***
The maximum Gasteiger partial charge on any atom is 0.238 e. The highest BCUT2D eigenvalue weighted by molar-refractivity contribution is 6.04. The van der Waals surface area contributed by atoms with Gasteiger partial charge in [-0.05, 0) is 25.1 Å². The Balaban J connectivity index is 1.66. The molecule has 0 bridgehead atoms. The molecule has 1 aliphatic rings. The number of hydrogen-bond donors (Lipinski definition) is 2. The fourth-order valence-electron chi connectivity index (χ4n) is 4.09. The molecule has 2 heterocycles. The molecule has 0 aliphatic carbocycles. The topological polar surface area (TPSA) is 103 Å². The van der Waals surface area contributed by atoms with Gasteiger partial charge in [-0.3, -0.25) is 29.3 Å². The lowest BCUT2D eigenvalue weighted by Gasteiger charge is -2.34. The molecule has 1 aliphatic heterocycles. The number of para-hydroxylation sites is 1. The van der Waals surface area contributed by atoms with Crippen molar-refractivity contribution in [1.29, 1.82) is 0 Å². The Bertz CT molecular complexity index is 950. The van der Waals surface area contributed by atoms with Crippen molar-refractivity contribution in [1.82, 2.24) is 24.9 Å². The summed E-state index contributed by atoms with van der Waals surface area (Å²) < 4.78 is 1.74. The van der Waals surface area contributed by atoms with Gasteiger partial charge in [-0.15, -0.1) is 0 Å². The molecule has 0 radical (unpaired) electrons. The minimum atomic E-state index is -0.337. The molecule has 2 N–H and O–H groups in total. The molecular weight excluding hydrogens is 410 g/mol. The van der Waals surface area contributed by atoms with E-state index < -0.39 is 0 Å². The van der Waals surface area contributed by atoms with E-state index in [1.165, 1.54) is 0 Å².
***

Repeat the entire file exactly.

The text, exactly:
The maximum Gasteiger partial charge on any atom is 0.238 e. The highest BCUT2D eigenvalue weighted by molar-refractivity contribution is 6.04. The van der Waals surface area contributed by atoms with Gasteiger partial charge in [-0.05, 0) is 25.1 Å². The Balaban J connectivity index is 1.66. The molecule has 0 bridgehead atoms. The molecule has 1 aliphatic rings. The number of hydrogen-bond donors (Lipinski definition) is 2. The fourth-order valence-electron chi connectivity index (χ4n) is 4.09. The molecule has 2 heterocycles. The molecule has 0 aliphatic carbocycles. The topological polar surface area (TPSA) is 103 Å². The van der Waals surface area contributed by atoms with Gasteiger partial charge in [-0.3, -0.25) is 29.3 Å². The lowest BCUT2D eigenvalue weighted by Gasteiger charge is -2.34. The molecule has 1 aliphatic heterocycles. The number of para-hydroxylation sites is 1. The van der Waals surface area contributed by atoms with Crippen molar-refractivity contribution in [1.29, 1.82) is 0 Å². The Bertz CT molecular complexity index is 950. The van der Waals surface area contributed by atoms with Crippen molar-refractivity contribution in [1.82, 2.24) is 24.9 Å². The summed E-state index contributed by atoms with van der Waals surface area (Å²) < 4.78 is 1.74. The van der Waals surface area contributed by atoms with Gasteiger partial charge in [-0.15, -0.1) is 0 Å². The molecule has 0 radical (unpaired) electrons. The minimum atomic E-state index is -0.337. The molecule has 2 N–H and O–H groups in total. The molecular weight excluding hydrogens is 410 g/mol. The van der Waals surface area contributed by atoms with E-state index < -0.39 is 0 Å². The van der Waals surface area contributed by atoms with E-state index in [1.165, 1.54) is 0 Å².